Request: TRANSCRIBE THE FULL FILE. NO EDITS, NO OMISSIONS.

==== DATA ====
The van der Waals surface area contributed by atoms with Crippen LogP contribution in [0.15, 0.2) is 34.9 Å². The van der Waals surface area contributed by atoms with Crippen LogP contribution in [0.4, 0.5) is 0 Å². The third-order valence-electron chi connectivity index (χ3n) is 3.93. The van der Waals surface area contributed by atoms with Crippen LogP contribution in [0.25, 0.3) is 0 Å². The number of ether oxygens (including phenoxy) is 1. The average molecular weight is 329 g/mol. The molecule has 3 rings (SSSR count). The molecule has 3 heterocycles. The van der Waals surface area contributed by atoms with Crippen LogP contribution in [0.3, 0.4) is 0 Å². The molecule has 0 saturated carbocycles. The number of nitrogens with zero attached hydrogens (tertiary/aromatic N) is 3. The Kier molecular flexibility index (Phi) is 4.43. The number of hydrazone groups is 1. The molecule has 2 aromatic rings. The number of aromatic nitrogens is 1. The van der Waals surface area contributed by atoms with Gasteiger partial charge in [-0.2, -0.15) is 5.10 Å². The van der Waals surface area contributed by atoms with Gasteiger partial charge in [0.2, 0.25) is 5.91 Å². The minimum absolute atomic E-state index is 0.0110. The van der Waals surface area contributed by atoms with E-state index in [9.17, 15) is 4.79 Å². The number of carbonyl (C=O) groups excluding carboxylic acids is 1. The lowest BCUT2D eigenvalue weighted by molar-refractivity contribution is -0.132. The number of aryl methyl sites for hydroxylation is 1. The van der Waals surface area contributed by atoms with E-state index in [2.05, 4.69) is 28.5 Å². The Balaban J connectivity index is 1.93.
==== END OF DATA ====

The van der Waals surface area contributed by atoms with Crippen LogP contribution in [0.15, 0.2) is 34.9 Å². The van der Waals surface area contributed by atoms with Crippen LogP contribution in [0.4, 0.5) is 0 Å². The third-order valence-electron chi connectivity index (χ3n) is 3.93. The van der Waals surface area contributed by atoms with Crippen LogP contribution in [0.25, 0.3) is 0 Å². The number of ether oxygens (including phenoxy) is 1. The average molecular weight is 329 g/mol. The molecule has 3 rings (SSSR count). The molecule has 3 heterocycles. The van der Waals surface area contributed by atoms with Crippen LogP contribution in [0.3, 0.4) is 0 Å². The molecule has 0 saturated carbocycles. The number of nitrogens with zero attached hydrogens (tertiary/aromatic N) is 3. The Kier molecular flexibility index (Phi) is 4.43. The number of hydrazone groups is 1. The molecule has 2 aromatic rings. The number of aromatic nitrogens is 1. The van der Waals surface area contributed by atoms with Gasteiger partial charge in [-0.2, -0.15) is 5.10 Å². The van der Waals surface area contributed by atoms with Gasteiger partial charge in [0.2, 0.25) is 5.91 Å². The minimum absolute atomic E-state index is 0.0110. The van der Waals surface area contributed by atoms with E-state index in [9.17, 15) is 4.79 Å². The number of carbonyl (C=O) groups excluding carboxylic acids is 1. The lowest BCUT2D eigenvalue weighted by molar-refractivity contribution is -0.132. The number of aryl methyl sites for hydroxylation is 1. The van der Waals surface area contributed by atoms with E-state index in [2.05, 4.69) is 28.5 Å². The Balaban J connectivity index is 1.93.